Though the U.S. is finally seeing some encouraging COVID-19 trends—a slower rate of increase in new cases for the second week in a row, declining test positivity rates, and an uptick in vaccinations—we're not out of the woods yet with the delta variant surge, Johns Hopkins University experts said Friday.
"Obviously we'll take any glimmer of good news we can get, but that shouldn't lead to complacency because we are still in very serious circumstances," said epidemiologist Jennifer Nuzzo, a senior scholar at the Johns Hopkins Center for Health Security. The average daily case count is still about 1,400 times greater than it was this past June, according to Nuzzo, and three states—South Carolina, Tennessee, and Florida—are reporting higher cases than any other country globally.
The national test positivity rate of more than 10% is still higher than it should be, Nuzzo said, and the U.S. is facing some problems with the tests themselves, including supply shortages and delayed results.
Health care systems in many areas also remain overtaxed, facing severe shortages of staff and supplies, said William Moss, executive director of the International Vaccine Access Center at the university's Bloomberg School of Public Health.
Vaccination rates are rising, but are we expecting too much from them?
With the recent full FDA approval of the Pfizer vaccine, along with more requirements imposed by businesses and organizations in both the public and private sectors, vaccinations are trending upward, according to Moss. An average of 800,000 doses were administered over the past week, compared to about 435,000 in early July. But these figures still fall well short of the peak of about 3.5 million doses per day in April.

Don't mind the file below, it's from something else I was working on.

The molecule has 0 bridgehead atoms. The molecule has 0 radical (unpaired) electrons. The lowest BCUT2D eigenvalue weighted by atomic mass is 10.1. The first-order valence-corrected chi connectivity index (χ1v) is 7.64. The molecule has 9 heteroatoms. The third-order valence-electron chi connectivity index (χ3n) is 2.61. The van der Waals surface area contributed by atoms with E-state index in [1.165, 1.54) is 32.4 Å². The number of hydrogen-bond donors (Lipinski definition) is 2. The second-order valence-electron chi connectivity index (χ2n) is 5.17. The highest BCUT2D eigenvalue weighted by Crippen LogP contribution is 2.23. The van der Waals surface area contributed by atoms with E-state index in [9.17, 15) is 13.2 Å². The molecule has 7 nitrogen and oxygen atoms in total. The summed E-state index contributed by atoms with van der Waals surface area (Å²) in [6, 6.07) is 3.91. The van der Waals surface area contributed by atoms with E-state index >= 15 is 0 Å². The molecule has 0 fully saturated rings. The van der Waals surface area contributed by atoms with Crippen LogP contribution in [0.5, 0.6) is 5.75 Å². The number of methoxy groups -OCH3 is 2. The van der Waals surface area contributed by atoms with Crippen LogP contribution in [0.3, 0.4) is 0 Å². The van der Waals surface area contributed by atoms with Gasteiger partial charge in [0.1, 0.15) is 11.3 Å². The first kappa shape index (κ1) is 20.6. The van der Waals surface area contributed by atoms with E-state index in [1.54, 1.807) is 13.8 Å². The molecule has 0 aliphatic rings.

Rising fear of the delta variant may be a key factor driving an uptick in vaccinations: "People see hospitalizations and deaths of those in their communities and their loved ones," Moss said.
Moss said public health messaging on the capabilities of our vaccines has been flawed, creating a "kind of false hope that vaccines are going to prevent infections." In fact, breakthrough infections of vaccinated individuals can be expected, he clarified, while the purpose of vaccines is to prevent progression into severe disease and death. In part, he suggested, this confusion may be traced to CDC guidance in May that vaccinated people could shed their masks in most settings.
Are boosters justified at this time?
"I think we still need more data to justify booster doses for the general population," Moss said, suggesting the measure may be justified for high-risk populations such as the elderly and immunocompromised, and for health care workers.
Moss pointed to the news reported Friday by The New York Times that a lack of sufficient data may impede the Biden administration's planned rollout of booster shots to the general population by Sept. 20. "I think the Biden administration did get a little bit out in front of this story around booster doses," he said, "and I think there's going to be a very vigorous debate both within the FDA and at the Advisory Committee on Immunization Practices on the timing and the target population for booster doses."